Before there is coverage under a policy extending to loading and unloading, there must be some connection between the use of the insured vehicle and the injury, and unless the court can determine that the loading or unloading of the vehicle was an efficient and producing cause of the injury, there is no right of indemnity for the accident. In other words, liability of an insurance company under the policy depends on the existence of a causal relationship between the loading or unloading and the injury, and if the injury was proximately due to the unloading, the insurance company is liable, while if the accident had no connection with the loading or unloading there is no liability.

Id. (quoting 8 Blashfield, Automobile Law & Practice § 317.10 (1966)).

[34] In Moons, our court applied Lumbermens to a situation involving a dispute in coverage between an insurance company and a policyholder. The court stated, “in order to find coverage, there must be a causal connection or relationship between the vehicle and the injury.” Moons, 758 N.E.2d at 964. The same is true in the case before us. As the dispute about the existence of coverage for Ding, Douglas, and Fang is between the policyholder, Global, and the insurance company, Cincinnati, we conclude the term “arising out of” is not ambiguous. It is well-established that coverage exists when there is a “causal connection or relationship” between the injury and the alleged object of the insurance, here the alleged actions of the insureds.

“Employment Related”

[35] Regarding the interpretation of the term “employment related,” the trial court found:

In the Underlying Lawsuit, Hoefer alleges that Ding, Douglas and Fang made defamatory statements about him which injured his professional reputation while he was still employed with [Global] and serving as its CEO and a director on the Board. He also alleges that his professional reputation was injured by a public statement issued by Ding, Douglas and Fang, ostensibly through Global while under illegitimate control, in RV industry media outlets. In the public statement, Ding states that Hoefer's Underlying Lawsuit “demonstrates the same emotional, irrational and dangerous behavior that led to his necessary separation from the company.” (Emphasis added.)

None of the alleged defamatory statements involve a relationship between Hoefer and Ding, Douglas and Fang outside his [Global] employment. This Court finds that the alleged defamatory statements that caused injury to Hoefer's professional reputation, relate to and are connected to his [Global] employment, including Ding's statement that Hoefer's irrational and dangerous behavior necessitated his termination as [Global] CEO and his removal as a [Global] director. The “employment-related” defamation claims are precisely the claims that the contracting parties – [Cincinnati] and [Global] – agreed are excluded by the ERP exclusion under the [Cincinnati] Policy.

(App. Vol. II at 21.) In so concluding, the trial court relied upon Peerless Indem. Ins. Co. v. Moshe & Stimson LLP, 22 N.E.3d 882 (Ind. Ct. App. 2014), trans. denied. Defendants nevertheless argue the term “employment-related” is ambiguous because there exists non-binding authority from our sister jurisdictions that support their contention. We disagree with that contention.

[36] In Peerless, siblings owned a law firm together. When Moshe, the sister, attempted to leave the law firm, her brother, Stimson, allegedly made statements that she considered defamatory. Moshe sued Stimson, and Stimson filed a claim under the law firm's insurance policy for defense and indemnification. Id. at 883. Peerless, the insurance company, filed a summary judgment motion arguing it had no duty to defend Stimson because the alleged defamation fell under the insurance policy's exclusion for employment-related practices. Id. The trial court granted summary judgment in favor of Stimson, and Peerless appealed.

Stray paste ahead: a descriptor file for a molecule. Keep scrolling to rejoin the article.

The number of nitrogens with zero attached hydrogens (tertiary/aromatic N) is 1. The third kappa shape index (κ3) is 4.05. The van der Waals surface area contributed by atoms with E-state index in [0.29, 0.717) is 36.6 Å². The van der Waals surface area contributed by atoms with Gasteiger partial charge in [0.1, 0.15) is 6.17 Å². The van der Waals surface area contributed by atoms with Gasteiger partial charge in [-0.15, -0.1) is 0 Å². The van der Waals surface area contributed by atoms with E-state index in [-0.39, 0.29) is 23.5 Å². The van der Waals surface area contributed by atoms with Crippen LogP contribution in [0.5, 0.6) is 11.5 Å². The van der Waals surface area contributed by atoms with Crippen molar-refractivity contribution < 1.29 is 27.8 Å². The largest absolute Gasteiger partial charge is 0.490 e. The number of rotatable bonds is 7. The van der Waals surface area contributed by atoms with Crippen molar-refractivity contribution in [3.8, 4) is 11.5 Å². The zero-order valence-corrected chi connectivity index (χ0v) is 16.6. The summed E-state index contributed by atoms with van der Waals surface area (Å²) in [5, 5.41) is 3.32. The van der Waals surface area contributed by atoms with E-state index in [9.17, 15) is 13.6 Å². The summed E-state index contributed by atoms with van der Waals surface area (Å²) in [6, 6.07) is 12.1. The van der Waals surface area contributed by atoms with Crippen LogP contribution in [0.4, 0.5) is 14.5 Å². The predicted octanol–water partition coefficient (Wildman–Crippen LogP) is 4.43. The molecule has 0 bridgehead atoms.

[37] On appeal, we determined the main issue before us was whether the term “employment-related” was ambiguous. Stimson argued the term was ambiguous because the parties disagreed as to its meaning. Id. at 886. We disagreed and noted “employment-related” was not ambiguous “simply because a controversy exists and [Stimson's] interpretation differs from Peerless's.” Id. The same is true here - the term “employment-related” is not ambiguous for the mere fact that Defendants think it is, and we decline to conclude the term is ambiguous as used in the insurance contract.

Application of ERP Exclusion

[38] In determining the meaning of “employment-related” as it pertained to the insurance contract, our court reasoned in Peerless:

Black's Law Dictionary defines “employment” in many ways, including “the quality, state, or condition of being employed; the condition of having a paying job.” Black's Law Dictionary 641 (10th ed. 2014). “Related,” in turn, means “connected in some way; having relationship to or with something else․” Id. at 1479. Applying these plain and ordinary definitions, we conclude - as the trial court initially did - that [Moshe's] claims against her brother relate to her job: after [Moshe] told [Stimson] she would be leaving the firm, he allegedly refused to dissolve the partnership, seized control of the firm's assets and refused to pay [Moshe] her regular income, refused to turn over client files and certain personal property belonging to [Moshe], and began making “accusations about [Moshe's] personal integrity and her professional competence.” Appellant's App. p. 168. These acts are connected to [Moshe's] employment at Moshe & Stimson LLP; as a result, they are not covered under the policy by way of the exclusionary clause.